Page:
Minnesota Vikings: Why Percy Harvin Could Be Legitimate NFL MVP Candidate
There are few players who can be as explosive as Minnesota Vikings wide receiver Percy Harvin. The first-round pick (22nd overall) in the 2009 NFL draft has been a vital cog in the Vikings' offense since his arrival. His versatility as a runner and receiver, plus his ability to return kicks make Harvin a complete player.
While fantasy football fans know all about Harvin's value, he's making a similar impact for the surprising Vikings who are tied for first place in the NFC North.
One season ago, the Vikings were a mess offensively as they were unable to generate anything unless the ball went to Adrian Peterson.
In the first six games of 2011, the Vikings were averaging only 168.6 passing yards and 310 total yards per game.
Of course, the Vikings were led by a struggling Donovan McNabb at quarterback in those games, and they were limiting the use of Harvin, who had 25 catches for 261 yards and no touchdowns.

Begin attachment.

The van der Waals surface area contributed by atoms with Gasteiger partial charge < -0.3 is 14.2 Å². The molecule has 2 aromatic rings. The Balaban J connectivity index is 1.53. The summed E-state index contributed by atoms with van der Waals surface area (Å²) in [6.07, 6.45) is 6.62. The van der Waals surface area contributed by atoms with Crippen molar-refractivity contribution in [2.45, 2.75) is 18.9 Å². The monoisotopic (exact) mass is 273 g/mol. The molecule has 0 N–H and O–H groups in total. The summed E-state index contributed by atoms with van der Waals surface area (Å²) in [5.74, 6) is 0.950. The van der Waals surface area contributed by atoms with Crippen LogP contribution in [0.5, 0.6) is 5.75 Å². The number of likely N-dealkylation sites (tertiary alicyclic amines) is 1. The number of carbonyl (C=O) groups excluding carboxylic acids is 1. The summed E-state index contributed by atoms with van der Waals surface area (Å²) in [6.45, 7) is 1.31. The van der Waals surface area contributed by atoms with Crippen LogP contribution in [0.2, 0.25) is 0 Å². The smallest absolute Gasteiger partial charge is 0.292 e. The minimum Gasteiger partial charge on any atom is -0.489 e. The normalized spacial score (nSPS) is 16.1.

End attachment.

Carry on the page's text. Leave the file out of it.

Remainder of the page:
After the loss to the Chicago Bears on October 16, 2011, the Vikings turned to Christian Ponder, who decided to make Harvin his personal security blanket.
With those touches, Harvin makes a difference. He's racked up 1,362 combo yards (1,113 receiving, 249 rushing) for an average of 9.01 yards every time he touches the ball.
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Even more incredible, those numbers don't even include his kick returns. In addition to having a 105-yard kickoff return against the Detroit Lions on September 30, Harvin has been averaging 38.3 yards per return, which leads the NFL.
Despite having scored just three touchdowns this season (one receiving, one rushing and one kickoff return), Harvin is beginning to put up elite numbers for an offense that isn't known for offensive numbers outside of Peterson.
In the history of the NFL, there has never been a wide receiver to win the Most Valuable Player award. This is usually because the success of a receiver has been directly tied to the play of his quarterback.
However, Ponder's numbers (six touchdowns, two interceptions, 69 percent completion percentage) aren't mind-blowing, making Harvin's candidacy a special case.
If the Vikings continue to win, that candidacy could gain a groundswell of support.
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